Infectious Diseases Forum at AAEP Convention

The world is keeping its eye on infectious diseases because of the terroristic use of anthrax—and the potential use of other biologics--as agents of war against humans. However, veterinarians deal on a daily basis with diseases that can have deadly effects on humans and horses. Included in that list is West Nile virus (WNV), which was a major topic of discussion in the forum.

WNV currently has been found in mosquitoes, birds, horses, or humans in 27 states, according to Bill Saville, DVM, PhD, Dipl. ACVIM, of The Ohio State University. Five of 44 human cases have resulted in death, and the fatality rate in horses has averaged about 24% in those horses with clinical signs of WNV. One veterinarian said that in Florida, many more horses are dying from WNV than the official reported numbers indicate.

In the three years since its introduction into the United States, WNV has spread from one state in the Northeast (New York) all the way to the border of Texas. There had been 416 cases of equine WNV as of Nov. 24, most of which occurred this year in Florida.

“Ohio has been very aggressive in its vector control education of the public,” said Saville, who attributes the fact that Ohio has had no equine or human cases to that education process. “We have been on the road nine or 10 months this year (2001), and have used the 1,500 extension people in Ohio as well as video conferencing in the state to spread the word.”

Saville said that because of the worry the public has with pesticide use, the Ohio education has centered around environmental clean-up of potential mosquito breeding grounds and use of larvacides in standing water. He said mosquito dunks were safe when used in tanks used to water livestock, and many horse farms in Ohio used them.

The Ohio State will share its educational process of mosquito control with the public through three educational CDs. One is for horse owners, one is for households without horses, and one is for veterinarians. A fourth CD will be produced for physicians to help them educate clients. (The Horse will announce the availability of these CDs--which will be sold by The Ohio State at a low cost to cover production and handling--on its web site at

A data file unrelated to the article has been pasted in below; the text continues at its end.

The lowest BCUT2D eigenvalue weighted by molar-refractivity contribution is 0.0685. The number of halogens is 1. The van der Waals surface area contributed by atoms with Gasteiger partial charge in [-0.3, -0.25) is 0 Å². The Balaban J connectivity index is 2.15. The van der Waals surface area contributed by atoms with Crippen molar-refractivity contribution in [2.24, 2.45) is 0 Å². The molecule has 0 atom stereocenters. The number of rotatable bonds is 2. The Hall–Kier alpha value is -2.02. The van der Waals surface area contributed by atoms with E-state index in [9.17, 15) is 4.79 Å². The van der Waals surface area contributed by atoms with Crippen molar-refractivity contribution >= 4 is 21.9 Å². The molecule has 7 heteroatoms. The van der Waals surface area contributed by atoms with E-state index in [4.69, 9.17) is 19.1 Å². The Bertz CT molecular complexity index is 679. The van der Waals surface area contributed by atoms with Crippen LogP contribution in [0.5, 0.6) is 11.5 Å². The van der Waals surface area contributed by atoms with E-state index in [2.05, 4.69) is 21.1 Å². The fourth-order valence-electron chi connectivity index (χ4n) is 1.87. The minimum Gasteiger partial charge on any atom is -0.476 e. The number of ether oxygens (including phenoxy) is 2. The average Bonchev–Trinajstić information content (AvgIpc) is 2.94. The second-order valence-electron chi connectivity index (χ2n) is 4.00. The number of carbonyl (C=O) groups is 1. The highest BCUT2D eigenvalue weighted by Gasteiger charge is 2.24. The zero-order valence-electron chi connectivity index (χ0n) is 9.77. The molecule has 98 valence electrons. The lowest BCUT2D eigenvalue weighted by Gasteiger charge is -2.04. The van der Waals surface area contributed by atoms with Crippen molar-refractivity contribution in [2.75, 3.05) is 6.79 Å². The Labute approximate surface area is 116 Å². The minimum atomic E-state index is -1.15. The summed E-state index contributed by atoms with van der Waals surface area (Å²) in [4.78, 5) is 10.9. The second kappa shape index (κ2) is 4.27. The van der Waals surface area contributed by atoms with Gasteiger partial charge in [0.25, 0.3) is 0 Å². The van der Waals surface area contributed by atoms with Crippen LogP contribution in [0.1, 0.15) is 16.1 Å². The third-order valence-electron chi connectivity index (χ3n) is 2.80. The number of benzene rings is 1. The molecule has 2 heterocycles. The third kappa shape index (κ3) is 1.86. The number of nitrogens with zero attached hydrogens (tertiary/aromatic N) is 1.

There are only six products licensed by the FDA to control adult mosquitoes, and the general public is wary of the spraying. That is why Saville and his colleagues have focused on environmental control of breeding sites and killing of larvae.

Peter Timoney, FRCVS, PhD, head of the Gluck Equine Research Center at the University of Kentucky, led a discussion that centered around testing of horses for WNV. He said the IgM Elisa test that is used as a screening for antibodies against WNV has proven to be a reliable diagnostic test that reflects recent infection to WNV, but should be followed up with a serum plaque reduction neutralization test to confirm the diagnosis. However, he indicated, there appears to be a small population of horses which will not develop a detectible IgM response, but will be positive on the serum neutralization test. It was previously thought that only vaccinated horses did not develop a detectable IgM response, but vaccinated horses do significant neutralizing antibody responses after the second dose of the inactivated vaccine.

When the question was raised about whether humans could acquire WNV without mosquito transmission, it was stated that it was a possibility, although a remote one. There has been proven transmission from bird to bird, possibly through grooming, and transference of the virus from one generation of mosquitoes to the next (from mother to offspring). It is thought that virus transmission could be possible through breaks in the skin from birds to humans. Therefore, it was stated that veterinarians should warn clients who are removing dead birds to wear disposable gloves, or at least turn a garbage bag inside out to pick up the bird and avoid direct contact.

The conditionally licensed WNV vaccine produced by Fort Dodge Animal Health was thought to be providing protection to horses. However, that cannot be proven scientifically until a challenge test can be done in horses. And a challenge test cannot be done until the federal government allows Fort Dodge to use live virus to challenge vaccinated horses under controlled conditions. The delay is due to the fact that WNV is a virus that also can affect humans, and there is no human vaccine against the virus. Therefore having a living virus around susceptible humans during research is a risk.

A Fort Dodge representative said of the more than one million doses of WNV vaccine that have been distributed, there have been no cases of WNV in horses which had their initial course of two doses of the vaccine administered three to six weeks apart and were at least three weeks beyond the second vaccination. This was true even in horses vaccinated in the face of the WNV outbreak in the panhandle of Florida.

About the Author

Kimberly S. Brown

Kimberly S. Brown was the Publisher/Editor of The Horse: Your Guide To Equine Health Care from June 2008 to March 2010, and she served in various positions at Blood-Horse Publications since 1980.

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